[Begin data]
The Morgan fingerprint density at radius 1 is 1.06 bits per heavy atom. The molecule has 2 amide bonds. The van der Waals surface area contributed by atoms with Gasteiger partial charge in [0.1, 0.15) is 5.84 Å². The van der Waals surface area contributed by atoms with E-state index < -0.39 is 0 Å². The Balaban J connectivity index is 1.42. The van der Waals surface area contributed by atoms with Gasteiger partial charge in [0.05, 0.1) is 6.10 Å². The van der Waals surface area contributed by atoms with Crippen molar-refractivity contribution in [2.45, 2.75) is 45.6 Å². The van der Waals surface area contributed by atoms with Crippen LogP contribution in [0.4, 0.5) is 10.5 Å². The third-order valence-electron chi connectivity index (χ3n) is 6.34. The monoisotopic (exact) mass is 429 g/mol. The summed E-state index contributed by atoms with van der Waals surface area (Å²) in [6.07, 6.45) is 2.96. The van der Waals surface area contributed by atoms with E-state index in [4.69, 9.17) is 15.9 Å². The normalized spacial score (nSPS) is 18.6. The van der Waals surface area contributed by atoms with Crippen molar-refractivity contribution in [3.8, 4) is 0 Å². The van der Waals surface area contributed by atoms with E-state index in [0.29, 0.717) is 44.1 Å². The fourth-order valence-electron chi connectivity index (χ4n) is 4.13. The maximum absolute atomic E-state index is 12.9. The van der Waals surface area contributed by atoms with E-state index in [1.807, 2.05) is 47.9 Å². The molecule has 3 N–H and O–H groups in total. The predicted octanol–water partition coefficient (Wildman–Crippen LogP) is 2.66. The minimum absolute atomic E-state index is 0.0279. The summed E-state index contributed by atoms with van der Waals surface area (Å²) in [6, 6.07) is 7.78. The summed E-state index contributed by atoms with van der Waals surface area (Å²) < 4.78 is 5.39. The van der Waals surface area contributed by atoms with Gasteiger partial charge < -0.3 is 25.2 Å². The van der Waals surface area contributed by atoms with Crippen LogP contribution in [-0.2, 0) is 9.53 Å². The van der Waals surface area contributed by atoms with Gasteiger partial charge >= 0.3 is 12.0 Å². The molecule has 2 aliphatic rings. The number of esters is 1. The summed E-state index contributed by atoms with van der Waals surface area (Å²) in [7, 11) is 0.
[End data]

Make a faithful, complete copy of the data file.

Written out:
The Morgan fingerprint density at radius 1 is 1.06 bits per heavy atom. The molecule has 2 amide bonds. The van der Waals surface area contributed by atoms with Gasteiger partial charge in [0.1, 0.15) is 5.84 Å². The van der Waals surface area contributed by atoms with E-state index < -0.39 is 0 Å². The Balaban J connectivity index is 1.42. The van der Waals surface area contributed by atoms with Gasteiger partial charge in [0.05, 0.1) is 6.10 Å². The van der Waals surface area contributed by atoms with Crippen molar-refractivity contribution in [2.45, 2.75) is 45.6 Å². The van der Waals surface area contributed by atoms with Crippen LogP contribution in [0.4, 0.5) is 10.5 Å². The third-order valence-electron chi connectivity index (χ3n) is 6.34. The monoisotopic (exact) mass is 429 g/mol. The summed E-state index contributed by atoms with van der Waals surface area (Å²) in [6.07, 6.45) is 2.96. The van der Waals surface area contributed by atoms with E-state index in [4.69, 9.17) is 15.9 Å². The normalized spacial score (nSPS) is 18.6. The van der Waals surface area contributed by atoms with Crippen molar-refractivity contribution in [3.8, 4) is 0 Å². The van der Waals surface area contributed by atoms with E-state index in [0.29, 0.717) is 44.1 Å². The fourth-order valence-electron chi connectivity index (χ4n) is 4.13. The maximum absolute atomic E-state index is 12.9. The van der Waals surface area contributed by atoms with E-state index in [1.807, 2.05) is 47.9 Å². The molecule has 3 N–H and O–H groups in total. The predicted octanol–water partition coefficient (Wildman–Crippen LogP) is 2.66. The minimum absolute atomic E-state index is 0.0279. The summed E-state index contributed by atoms with van der Waals surface area (Å²) in [6, 6.07) is 7.78. The summed E-state index contributed by atoms with van der Waals surface area (Å²) < 4.78 is 5.39. The van der Waals surface area contributed by atoms with Gasteiger partial charge < -0.3 is 25.2 Å². The van der Waals surface area contributed by atoms with Crippen LogP contribution in [-0.2, 0) is 9.53 Å². The van der Waals surface area contributed by atoms with Gasteiger partial charge >= 0.3 is 12.0 Å². The molecule has 2 aliphatic rings. The number of esters is 1. The summed E-state index contributed by atoms with van der Waals surface area (Å²) in [7, 11) is 0.